Whether we want it to or not, the world around us evolves into a giant blob of people and devices connected to each other at a rapid pace. I’d like to imagine the phenomenon of digitalization as a wave that sweeps over us more with each passing day- with each crash of a wave representative of yet another technological advancement.
Perhaps the most significant technological advancement made in the past decade or so has to be the introduction of artificial intelligence. In addition to AI’s popular applications (Apple’s Siri, Amazon’s Alexa)- the revolutionary technology of AI and Machine Learning (ML) has had a profound impact on the cybersecurity realms as well.
However, this works on both sides of the spectrum, since more and more cybercriminals are relying on AI for the execution of successful breaches, malware and phishing attacks As cybercrimes increase in sophistication as is the case recently seen with hackers deploying highly risky phishing attachments- enterprises and security analysts need to realize the promise of artificial intelligence, particularly the promise of advancing cybersecurity and devising better and more accurate threat analytics.
Bearing witness to the untapped potential that AI has in the realm of cybersecurity is the fact that technologies such as fingerprint print, retina and palm scans are based on an AI software, which works based on AI software. Moreover, when we take into consideration that most enterprises use the notoriously vulnerable cloud computing systems to store sensitive information such as passwords, social security, and credit card numbers- turning to AI becomes more of a security need rather than a ‘miscellaneous expense.’
When it comes to the integration and implementation of artificial intelligence and machine learning in the cybersecurity world, unfortunately, there’s been a lot of speculating and theorizing on what to do, instead of coming up with practical solutions that offer enterprises instant insights, along with providing them with apt security updates.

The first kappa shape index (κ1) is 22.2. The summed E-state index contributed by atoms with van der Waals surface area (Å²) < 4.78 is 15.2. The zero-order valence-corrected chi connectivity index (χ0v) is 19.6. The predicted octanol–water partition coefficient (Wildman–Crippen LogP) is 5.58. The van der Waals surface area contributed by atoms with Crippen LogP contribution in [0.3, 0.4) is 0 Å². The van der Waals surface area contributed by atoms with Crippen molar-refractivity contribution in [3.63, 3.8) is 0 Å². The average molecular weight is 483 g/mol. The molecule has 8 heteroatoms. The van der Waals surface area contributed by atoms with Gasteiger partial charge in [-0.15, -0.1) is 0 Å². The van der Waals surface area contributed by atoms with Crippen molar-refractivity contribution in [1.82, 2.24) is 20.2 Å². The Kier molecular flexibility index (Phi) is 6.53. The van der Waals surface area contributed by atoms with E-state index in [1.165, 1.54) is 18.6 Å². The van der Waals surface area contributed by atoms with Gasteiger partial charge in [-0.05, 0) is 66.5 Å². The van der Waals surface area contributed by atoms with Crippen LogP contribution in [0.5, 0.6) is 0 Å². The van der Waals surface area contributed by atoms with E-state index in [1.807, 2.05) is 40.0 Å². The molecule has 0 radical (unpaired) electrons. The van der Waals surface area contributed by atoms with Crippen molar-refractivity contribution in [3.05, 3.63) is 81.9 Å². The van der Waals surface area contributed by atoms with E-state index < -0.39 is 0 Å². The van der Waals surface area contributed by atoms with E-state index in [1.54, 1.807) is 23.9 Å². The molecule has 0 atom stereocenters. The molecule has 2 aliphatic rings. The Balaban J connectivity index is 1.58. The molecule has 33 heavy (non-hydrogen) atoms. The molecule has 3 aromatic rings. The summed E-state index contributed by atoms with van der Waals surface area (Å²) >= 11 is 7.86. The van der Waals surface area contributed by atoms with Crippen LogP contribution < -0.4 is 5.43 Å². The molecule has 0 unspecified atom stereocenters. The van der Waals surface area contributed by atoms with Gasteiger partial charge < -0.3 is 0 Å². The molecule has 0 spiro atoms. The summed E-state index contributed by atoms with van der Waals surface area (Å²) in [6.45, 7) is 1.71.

An often overlooked aspect of AI in the cybersecurity context has to be machine learning, which can turn the input it receives into algorithms that enable companies to learn how to react and respond to different cybersecurity threats.
The greatest advantage offered by the perspective provided by Machine Learning is that it significantly improves the steps enterprises and companies take to detect any malicious programs and vectors present within the cybersecurity infrastructure.
Up till recently, companies have relied on a signature-based approach, which means that the cybersecurity team employs a signature-based approach that targets even the slightest hint of any malicious program, and then proceeds to extract a unique fingerprint (signature) for each individual threat detected. After the detection process is dealt with, the IT team is tasked with monitoring all the devices on the network, and ensuring that the marked signatures do not appear again.
Another advancement that reveals itself at the horizon of cybersecurity has to be malware scanning, which works quite similarly to how machine learning and artificial intelligence operates. Unlike the signature-based approach, we’ve referred to above, this machine learning-based approach offers users with certain flexibility since the algorithms ‘think’ and train as per the situation that they are in. Another added benefit offered by a more artificial intelligence-centric approach is that the scanning tool targets a wider variety of malware when compared to the traditional signature-based approach.